How to Start Saving Seeds

Want to save seeds? Go open-pollinated. These seeds reward the grower with better tasting and more diverse yields, and also save money. Unlike hybrid varieties, which require planting new seeds every year, open-pollinated seeds can be saved and replanted. And over time, each generation of seeds will adapt further to the location and climate. Here’s where to start:



1. Seed Savers Exchange

Members-only non-profit Seed Savers Exchange Yearbook offers more than 12,495 unique varieties to members from members, making it one of the best sources of heirloom seeds in the world.


2. Thomas Jefferson Center for Historic Plants

At Monticello, Thomas Jefferson created a visionary farm and monument to American agriculture. Their website sells Southern heirloom favorites, such as Carolina Lima beans.

Comstock Logo

3. Comstock, Ferré & Co.

Established in 1811, in Wethersfield, Connecticut, Comstock, Ferré & Co. is the oldest and likely the prettiest seed store in the U.S. The store’s staff still parcels out the seeds individually and stores them in antique tin-lined oak drawers.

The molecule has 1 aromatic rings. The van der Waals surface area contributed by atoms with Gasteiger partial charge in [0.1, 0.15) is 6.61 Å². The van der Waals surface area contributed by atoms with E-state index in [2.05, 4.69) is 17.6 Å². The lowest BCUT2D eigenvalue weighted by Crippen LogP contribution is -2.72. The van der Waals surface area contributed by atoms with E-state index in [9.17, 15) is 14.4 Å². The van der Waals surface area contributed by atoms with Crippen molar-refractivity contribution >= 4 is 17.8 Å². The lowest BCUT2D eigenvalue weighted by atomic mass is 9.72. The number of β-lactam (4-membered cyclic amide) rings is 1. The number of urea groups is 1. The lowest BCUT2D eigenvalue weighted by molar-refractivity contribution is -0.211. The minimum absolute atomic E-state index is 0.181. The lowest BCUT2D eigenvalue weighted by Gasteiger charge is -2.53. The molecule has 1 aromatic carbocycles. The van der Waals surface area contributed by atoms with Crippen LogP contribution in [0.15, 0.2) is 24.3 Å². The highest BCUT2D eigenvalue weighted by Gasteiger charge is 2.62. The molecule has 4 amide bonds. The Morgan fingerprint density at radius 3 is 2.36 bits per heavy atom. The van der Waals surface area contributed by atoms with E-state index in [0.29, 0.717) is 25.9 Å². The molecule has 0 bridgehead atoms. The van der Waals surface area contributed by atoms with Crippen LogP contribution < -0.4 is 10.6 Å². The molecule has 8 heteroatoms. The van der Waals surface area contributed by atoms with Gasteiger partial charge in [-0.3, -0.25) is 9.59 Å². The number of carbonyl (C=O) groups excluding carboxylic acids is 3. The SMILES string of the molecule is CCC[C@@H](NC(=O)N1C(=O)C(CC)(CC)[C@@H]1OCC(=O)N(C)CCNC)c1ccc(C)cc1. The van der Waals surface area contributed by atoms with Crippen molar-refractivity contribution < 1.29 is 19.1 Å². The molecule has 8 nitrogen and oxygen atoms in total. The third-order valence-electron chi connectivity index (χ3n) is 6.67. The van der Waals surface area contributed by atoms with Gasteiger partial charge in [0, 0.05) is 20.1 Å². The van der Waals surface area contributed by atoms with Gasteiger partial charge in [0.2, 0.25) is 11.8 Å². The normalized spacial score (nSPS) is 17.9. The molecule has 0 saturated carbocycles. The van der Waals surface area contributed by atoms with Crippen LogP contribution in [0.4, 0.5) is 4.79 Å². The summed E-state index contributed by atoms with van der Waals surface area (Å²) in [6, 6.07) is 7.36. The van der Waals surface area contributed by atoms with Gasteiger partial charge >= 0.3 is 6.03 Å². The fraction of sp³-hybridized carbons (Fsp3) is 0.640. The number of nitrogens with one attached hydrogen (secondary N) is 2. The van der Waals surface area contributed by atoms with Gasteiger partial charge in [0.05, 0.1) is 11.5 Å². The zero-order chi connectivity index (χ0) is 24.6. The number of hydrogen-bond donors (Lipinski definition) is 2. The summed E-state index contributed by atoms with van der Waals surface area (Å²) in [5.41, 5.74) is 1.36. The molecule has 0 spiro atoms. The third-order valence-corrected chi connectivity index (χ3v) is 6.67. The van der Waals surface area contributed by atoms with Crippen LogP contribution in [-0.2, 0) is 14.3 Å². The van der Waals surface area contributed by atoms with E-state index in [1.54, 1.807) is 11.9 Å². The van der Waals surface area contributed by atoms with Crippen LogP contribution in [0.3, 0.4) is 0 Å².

4. Arcoiris

Arcoiris is the place to find the best range of organic seed varieties from Italy. Their selection of Northern Italian chicories is particularly covetable.


5. Native Seeds

Indigenous varieties from Northern Mexico and the American Southwest are the focus of these Tucson-based seed savers. Their well-loved catalog is the go-to place for rare varieties of amaranth, chile and corn.


6. Irish Seed Savers

These Irish seed activists have compiled an in-depth catalog full of whimsical varieties like the Tipperary turnip and Lucky Leprechaun tomato.

(Correction: An earlier version of this article referred to seeds sold as “heirloom,” when a more accurate term would have been “open-pollinated.” We regret the error.)

How to Start Saving Seeds